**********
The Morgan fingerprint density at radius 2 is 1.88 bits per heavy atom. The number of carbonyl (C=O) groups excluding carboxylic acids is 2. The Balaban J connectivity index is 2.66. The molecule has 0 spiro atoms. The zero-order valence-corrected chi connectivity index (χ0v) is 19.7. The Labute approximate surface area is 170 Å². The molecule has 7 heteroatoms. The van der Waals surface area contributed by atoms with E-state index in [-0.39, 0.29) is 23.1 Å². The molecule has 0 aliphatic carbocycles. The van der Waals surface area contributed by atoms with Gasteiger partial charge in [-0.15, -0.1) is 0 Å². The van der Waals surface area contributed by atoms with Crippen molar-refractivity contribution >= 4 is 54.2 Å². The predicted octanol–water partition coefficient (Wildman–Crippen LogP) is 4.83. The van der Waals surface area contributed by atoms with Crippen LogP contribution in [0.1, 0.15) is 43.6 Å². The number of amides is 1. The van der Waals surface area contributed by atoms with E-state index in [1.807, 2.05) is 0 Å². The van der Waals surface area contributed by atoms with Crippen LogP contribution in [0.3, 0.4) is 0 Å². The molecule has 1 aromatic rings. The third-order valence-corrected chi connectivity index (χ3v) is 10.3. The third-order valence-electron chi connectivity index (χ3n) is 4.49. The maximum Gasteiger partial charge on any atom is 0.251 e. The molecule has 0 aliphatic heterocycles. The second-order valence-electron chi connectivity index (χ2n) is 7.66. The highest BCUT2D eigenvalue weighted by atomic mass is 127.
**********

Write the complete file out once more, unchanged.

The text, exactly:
The Morgan fingerprint density at radius 2 is 1.88 bits per heavy atom. The number of carbonyl (C=O) groups excluding carboxylic acids is 2. The Balaban J connectivity index is 2.66. The molecule has 0 spiro atoms. The zero-order valence-corrected chi connectivity index (χ0v) is 19.7. The Labute approximate surface area is 170 Å². The molecule has 7 heteroatoms. The van der Waals surface area contributed by atoms with E-state index in [-0.39, 0.29) is 23.1 Å². The molecule has 0 aliphatic carbocycles. The van der Waals surface area contributed by atoms with Gasteiger partial charge in [-0.15, -0.1) is 0 Å². The van der Waals surface area contributed by atoms with Crippen molar-refractivity contribution >= 4 is 54.2 Å². The predicted octanol–water partition coefficient (Wildman–Crippen LogP) is 4.83. The van der Waals surface area contributed by atoms with Crippen LogP contribution in [0.1, 0.15) is 43.6 Å². The number of amides is 1. The van der Waals surface area contributed by atoms with E-state index in [1.807, 2.05) is 0 Å². The van der Waals surface area contributed by atoms with Crippen LogP contribution in [0.3, 0.4) is 0 Å². The molecule has 1 aromatic rings. The third-order valence-corrected chi connectivity index (χ3v) is 10.3. The third-order valence-electron chi connectivity index (χ3n) is 4.49. The maximum Gasteiger partial charge on any atom is 0.251 e. The molecule has 0 aliphatic heterocycles. The second-order valence-electron chi connectivity index (χ2n) is 7.66. The highest BCUT2D eigenvalue weighted by atomic mass is 127.